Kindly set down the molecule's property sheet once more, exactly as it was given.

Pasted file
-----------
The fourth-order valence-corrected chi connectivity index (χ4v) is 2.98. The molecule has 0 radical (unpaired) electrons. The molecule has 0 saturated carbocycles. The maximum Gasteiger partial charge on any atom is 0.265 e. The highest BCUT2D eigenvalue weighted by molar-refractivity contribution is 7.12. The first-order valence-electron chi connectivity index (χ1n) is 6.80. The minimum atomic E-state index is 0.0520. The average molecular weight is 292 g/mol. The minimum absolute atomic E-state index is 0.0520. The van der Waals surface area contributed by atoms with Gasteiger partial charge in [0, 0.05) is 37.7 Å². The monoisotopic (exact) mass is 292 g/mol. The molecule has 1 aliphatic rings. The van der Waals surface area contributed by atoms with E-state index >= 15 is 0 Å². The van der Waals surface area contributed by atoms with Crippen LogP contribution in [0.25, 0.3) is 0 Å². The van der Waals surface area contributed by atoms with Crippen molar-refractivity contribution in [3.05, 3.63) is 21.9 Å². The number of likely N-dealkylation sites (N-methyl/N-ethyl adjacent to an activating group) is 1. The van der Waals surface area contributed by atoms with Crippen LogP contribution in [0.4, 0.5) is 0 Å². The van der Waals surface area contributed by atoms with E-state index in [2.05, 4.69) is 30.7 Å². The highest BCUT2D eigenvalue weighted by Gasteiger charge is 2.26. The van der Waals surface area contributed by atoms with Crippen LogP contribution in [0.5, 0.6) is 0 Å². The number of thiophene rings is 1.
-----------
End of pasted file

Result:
The fourth-order valence-corrected chi connectivity index (χ4v) is 2.98. The molecule has 0 radical (unpaired) electrons. The molecule has 0 saturated carbocycles. The maximum Gasteiger partial charge on any atom is 0.265 e. The highest BCUT2D eigenvalue weighted by molar-refractivity contribution is 7.12. The first-order valence-electron chi connectivity index (χ1n) is 6.80. The minimum atomic E-state index is 0.0520. The average molecular weight is 292 g/mol. The minimum absolute atomic E-state index is 0.0520. The van der Waals surface area contributed by atoms with Gasteiger partial charge in [0, 0.05) is 37.7 Å². The monoisotopic (exact) mass is 292 g/mol. The molecule has 1 aliphatic rings. The van der Waals surface area contributed by atoms with E-state index >= 15 is 0 Å². The van der Waals surface area contributed by atoms with Crippen LogP contribution in [0.25, 0.3) is 0 Å². The van der Waals surface area contributed by atoms with Crippen molar-refractivity contribution in [3.05, 3.63) is 21.9 Å². The number of likely N-dealkylation sites (N-methyl/N-ethyl adjacent to an activating group) is 1. The van der Waals surface area contributed by atoms with Crippen LogP contribution in [0.4, 0.5) is 0 Å². The van der Waals surface area contributed by atoms with E-state index in [2.05, 4.69) is 30.7 Å². The highest BCUT2D eigenvalue weighted by Gasteiger charge is 2.26. The van der Waals surface area contributed by atoms with Crippen LogP contribution in [0.5, 0.6) is 0 Å². The number of thiophene rings is 1.